When you dispose of the offerings, do so at the end of the day, with the attitude that you are taking care of the things for the Buddha. Either put them in a high and clean place or give them to other people or take them yourself.

The next session is a really interesting teaching about giving pure offerings without the five wrong livelihoods. I really like this one. Anyway, you have to come back next time to hear it. [laughter]

Questions and answers

Audience: Please repeat what the eight offerings are.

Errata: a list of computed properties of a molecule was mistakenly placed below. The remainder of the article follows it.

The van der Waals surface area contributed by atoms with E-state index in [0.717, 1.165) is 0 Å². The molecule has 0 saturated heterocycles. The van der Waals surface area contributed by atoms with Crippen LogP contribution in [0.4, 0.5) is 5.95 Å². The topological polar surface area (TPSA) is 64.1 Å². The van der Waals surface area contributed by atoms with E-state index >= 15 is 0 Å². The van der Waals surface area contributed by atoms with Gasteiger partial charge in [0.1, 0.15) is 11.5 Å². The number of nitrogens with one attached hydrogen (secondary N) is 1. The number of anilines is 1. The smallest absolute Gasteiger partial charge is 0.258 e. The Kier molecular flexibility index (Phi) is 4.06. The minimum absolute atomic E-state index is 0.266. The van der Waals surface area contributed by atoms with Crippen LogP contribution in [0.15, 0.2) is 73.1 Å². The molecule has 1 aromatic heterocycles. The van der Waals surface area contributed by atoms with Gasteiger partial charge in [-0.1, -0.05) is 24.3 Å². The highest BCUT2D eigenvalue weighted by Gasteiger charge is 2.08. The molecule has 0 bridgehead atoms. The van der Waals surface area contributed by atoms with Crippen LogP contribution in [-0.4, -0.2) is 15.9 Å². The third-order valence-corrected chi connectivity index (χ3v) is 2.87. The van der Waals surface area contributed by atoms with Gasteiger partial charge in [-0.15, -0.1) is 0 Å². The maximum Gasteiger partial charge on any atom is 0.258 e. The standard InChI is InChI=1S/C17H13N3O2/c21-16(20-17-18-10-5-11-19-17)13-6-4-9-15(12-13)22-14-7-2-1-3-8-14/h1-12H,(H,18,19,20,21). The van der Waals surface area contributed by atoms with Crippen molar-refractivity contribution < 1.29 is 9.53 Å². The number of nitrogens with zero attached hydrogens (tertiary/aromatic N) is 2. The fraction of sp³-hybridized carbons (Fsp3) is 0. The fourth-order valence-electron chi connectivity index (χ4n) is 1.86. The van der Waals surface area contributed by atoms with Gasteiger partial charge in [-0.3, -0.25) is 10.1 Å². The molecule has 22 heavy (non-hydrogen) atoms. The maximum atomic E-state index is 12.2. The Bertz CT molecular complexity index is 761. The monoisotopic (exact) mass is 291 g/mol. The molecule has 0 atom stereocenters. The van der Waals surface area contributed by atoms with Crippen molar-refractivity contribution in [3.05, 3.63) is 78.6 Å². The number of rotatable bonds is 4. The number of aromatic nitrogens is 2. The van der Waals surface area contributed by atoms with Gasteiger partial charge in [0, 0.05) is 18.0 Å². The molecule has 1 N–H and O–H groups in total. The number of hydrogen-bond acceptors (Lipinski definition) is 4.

Venerable Thubten Chodron (VTC): Firstly, water for drinking. Secondly, water for washing the feet. Then you have flowers. Flowers represent the qualities of the Buddha. Then you have incense, which is the fourth one, representing pure ethics. Fifth is light, representing wisdom. You have perfume, can’t remember what it represents. The seventh is food. It represents samadhi because when you have samadhi you don’t need to eat a lot—you nourish yourself through your meditation. And finally, you offer music. When you are offering these individual things you can also think about what the offerings represent. Like when you are offering flowers, “I am offering all the qualities of the stages and paths to enlightenment.” When you offer incense or sweet smells, “I am offering pure ethical conduct.” When you offer light, “I am offering the wisdom light of myself and others illuminating the darkness of ignorance.” You can think in this way as you are offering all these different things.